We hold that the trial court's finding that the assessment was constructively fraudulent is contrary to the manifest weight of the evidence. Therefore, we reverse its finding and reinstate the original assessment. (People v. International Business Machines Corp. (1985), 139 Ill. App. 3d 135, 487 N.E.2d 43.) We find that Ford failed to show by clear and convincing evidence that the Assessor grossly overvalued the property or valued the property contrary to known values. Rather, the evidence supports the Assessor's finding that the property had a fair market value of $34,066,585.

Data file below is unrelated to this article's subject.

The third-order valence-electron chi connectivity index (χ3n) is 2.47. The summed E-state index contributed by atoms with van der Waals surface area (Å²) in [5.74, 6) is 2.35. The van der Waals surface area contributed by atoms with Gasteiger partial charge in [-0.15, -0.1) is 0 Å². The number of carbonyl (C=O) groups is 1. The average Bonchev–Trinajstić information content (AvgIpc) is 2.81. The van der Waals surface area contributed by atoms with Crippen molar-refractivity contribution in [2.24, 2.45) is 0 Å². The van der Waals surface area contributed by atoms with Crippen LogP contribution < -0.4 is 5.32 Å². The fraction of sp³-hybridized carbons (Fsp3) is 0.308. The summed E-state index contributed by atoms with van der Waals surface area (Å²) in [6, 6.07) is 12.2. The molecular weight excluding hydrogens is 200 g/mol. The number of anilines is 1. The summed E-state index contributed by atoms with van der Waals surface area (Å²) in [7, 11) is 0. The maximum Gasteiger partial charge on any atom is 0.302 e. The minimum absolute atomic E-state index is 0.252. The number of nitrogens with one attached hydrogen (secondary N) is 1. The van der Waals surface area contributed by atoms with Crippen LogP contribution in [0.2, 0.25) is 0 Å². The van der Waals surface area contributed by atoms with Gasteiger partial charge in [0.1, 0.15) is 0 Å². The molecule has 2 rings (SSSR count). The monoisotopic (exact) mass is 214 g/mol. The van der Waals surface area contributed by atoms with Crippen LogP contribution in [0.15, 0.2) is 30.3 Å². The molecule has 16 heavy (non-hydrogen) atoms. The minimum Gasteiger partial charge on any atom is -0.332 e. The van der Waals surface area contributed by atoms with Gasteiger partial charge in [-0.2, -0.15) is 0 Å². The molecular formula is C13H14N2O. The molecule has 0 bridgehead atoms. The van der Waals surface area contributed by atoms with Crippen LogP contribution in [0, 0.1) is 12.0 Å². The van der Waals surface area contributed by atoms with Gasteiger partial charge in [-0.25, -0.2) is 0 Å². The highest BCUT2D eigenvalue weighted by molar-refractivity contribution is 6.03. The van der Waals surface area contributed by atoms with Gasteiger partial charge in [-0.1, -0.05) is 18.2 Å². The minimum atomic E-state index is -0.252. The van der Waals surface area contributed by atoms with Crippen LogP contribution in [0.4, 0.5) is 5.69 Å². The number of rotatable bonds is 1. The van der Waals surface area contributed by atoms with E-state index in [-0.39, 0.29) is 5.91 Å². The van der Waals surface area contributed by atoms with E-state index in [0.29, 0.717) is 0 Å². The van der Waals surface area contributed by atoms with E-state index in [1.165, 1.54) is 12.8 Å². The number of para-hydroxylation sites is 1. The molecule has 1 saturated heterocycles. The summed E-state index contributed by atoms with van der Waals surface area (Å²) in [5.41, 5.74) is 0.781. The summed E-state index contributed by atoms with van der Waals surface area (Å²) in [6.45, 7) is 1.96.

Specifically, testimony by the Collector's expert, Bruce Brenner, indicated that the property had a value of $28 million, a sum which did not include the value of cranes worth between $1.5 and $2 million. More significantly, the report of Arthur Goepp, one of Ford's own employees, states that the property had a fair market value in 1980 of $34,150,000. We note that a statement of an agent, when made in the exercise of his duties and pertaining to matters within the scope of his authority, may constitute an admission binding on the principal which can be introduced substantively against the principal. (Oak Lawn Trust & Savings Bank v. City of Palos Heights (1983), 115 Ill. App. 3d 887, 450 N.E.2d 788.) Goepp's report constitutes an admission binding on Ford that the market value of the property approximated $34 million. The evidence indicates that Goepp prepared the report within the scope of his duties as a property assessment evaluator for Ford. The report itself provides that the document was prepared as an "in-house suggestion of value" for use by Ford's tax representative in talking to the Assessor. Further, the evidence indicates that Ford ratified and adopted the report as its own when it submitted the report to the Assessor's office with regard to Ford's objection to the 1979 assessment of the same property. Oak Lawn Trust & Savings Bank, 115 Ill. App. 3d at 896.